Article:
Monday July 24, 1916
Another move forward. The 26th started for the trenches last night about 7:30. We went about five miles passing near the village of Stierstraat and Dickebush. We are now in a woods called Scottish Bush about 500 yards behind the trenches. Here we begin to get a glimpse of real war. We arrived about 11:30 p.m. We in B Co. heard that A Co. were out last night and that we are to go out tonight. Sunday seems to be as good a fighting day as any other. Our knapsacks were left behind in our billets at Renningheist while we went forward with our haversacks shifted from our sides to our backs, water bottles and 150 rounds of ammunition, rifles and two gas helmets each. We have a new one now made of the regulation saturated gray heavy flannel with goggles and mouth piece with the exception of a piece of red rubber sponge around each eye window to keep any gas from getting in the eyes. The gas used by the Germans is usually chlorine gas.
In the woods here we live in dugouts, some partly built into the ground, others made of sandbags. They are about fifty feet longs and about ten feet wide inside built of sandbags. They are only shrapnel proof as the roof is only two sandbags thick. A shell burst into one last week and killed 14 men. The dugouts are built in any spot so as not to look too artificial to flying aircraft. Then the roofs are covered with green boughs, and earth thrown on soon sprouts with grass. The trees are heavily pitted with rifle bullets on the side facing the trenches and the ground and trees are frightfully torn up and twisted. The ground is a confused mass of small hillocks and deep holes, made from enemy shells.
On the way out here we passed through fields heavily marked with shell holes. Behind the lines one is surprised at the ingenuity displayed. The army don't hesitate to build good solid macadam roads or corduroy roads through fields or meadows by the shortest routes to the trenches. Running along a barbed wire fence ran a telegraph wire. When it came to a road, the wire went underneath and continued on the other side.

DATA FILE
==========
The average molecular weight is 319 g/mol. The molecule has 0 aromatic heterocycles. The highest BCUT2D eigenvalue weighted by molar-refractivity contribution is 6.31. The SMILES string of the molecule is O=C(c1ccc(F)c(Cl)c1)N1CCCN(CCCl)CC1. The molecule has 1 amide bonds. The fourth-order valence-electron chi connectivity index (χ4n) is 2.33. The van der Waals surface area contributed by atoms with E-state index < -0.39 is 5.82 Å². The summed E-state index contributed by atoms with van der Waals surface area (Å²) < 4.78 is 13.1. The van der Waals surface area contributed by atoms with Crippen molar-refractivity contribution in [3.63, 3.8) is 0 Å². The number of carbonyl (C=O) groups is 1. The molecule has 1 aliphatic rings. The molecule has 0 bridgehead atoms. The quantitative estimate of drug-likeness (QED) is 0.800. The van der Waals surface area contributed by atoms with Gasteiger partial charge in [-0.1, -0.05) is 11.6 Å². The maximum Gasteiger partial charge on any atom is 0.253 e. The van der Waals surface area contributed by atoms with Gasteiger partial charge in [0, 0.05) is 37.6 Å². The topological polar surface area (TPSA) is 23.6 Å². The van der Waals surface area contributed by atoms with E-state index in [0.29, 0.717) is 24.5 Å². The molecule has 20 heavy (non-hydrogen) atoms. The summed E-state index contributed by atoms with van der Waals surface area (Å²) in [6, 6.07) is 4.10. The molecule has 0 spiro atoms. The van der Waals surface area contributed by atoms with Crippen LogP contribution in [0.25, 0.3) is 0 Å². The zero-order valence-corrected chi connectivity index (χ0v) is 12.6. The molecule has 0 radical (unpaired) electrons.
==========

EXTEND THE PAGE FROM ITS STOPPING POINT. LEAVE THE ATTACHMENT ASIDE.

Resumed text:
We came to a couple of odd looking houses built of canvas to look like a two storey frame house. Doors and windows were painted on the sides and one would easily pass them by as real houses. These were holding very large guns. When the gun was to be fired the apparently solid frame wall was drawn aside and when the gun was fired the wall dropped back into place.
Nearly every soldier is buried in a regular grave yard behind the lines, nearly always one body to a grave. The grave yard is neatly fenced off and each grave is marked by a large wooden cross about 4 feet high, painted white.
We have absolutely nothing to do during the day except under emergency, but keep quiet and not move around too much, and thus give our position away, for then we are liable to be shelled.
Brought a little canned stuff with me as I hear that we go short of food in the trenches if German shells won't permit ration parties bringing it in.
Everybody hopes the war will be over in six weeks, but it looks like another winter to us. Though we have only the London papers to go by all of which can be bought in the village store back in the billets.
There are gun dugouts hidden all around us and it makes quite a racket when they are firing nearly all the time night and day. Nearly all the regular activity of all kinds goes on at night. We, the 26th, are to spend 5 days in reserve trenches going into the front line trenches at night for fatigue work. This means anything such as stretcher bearing, taking up rations, building up wrecked trenches, digging new ones, and other details. As I sit here the air is full of shells of all calibres rustling through the air high overhead. The air and ground are all atremble with the continuous explosion of our guns.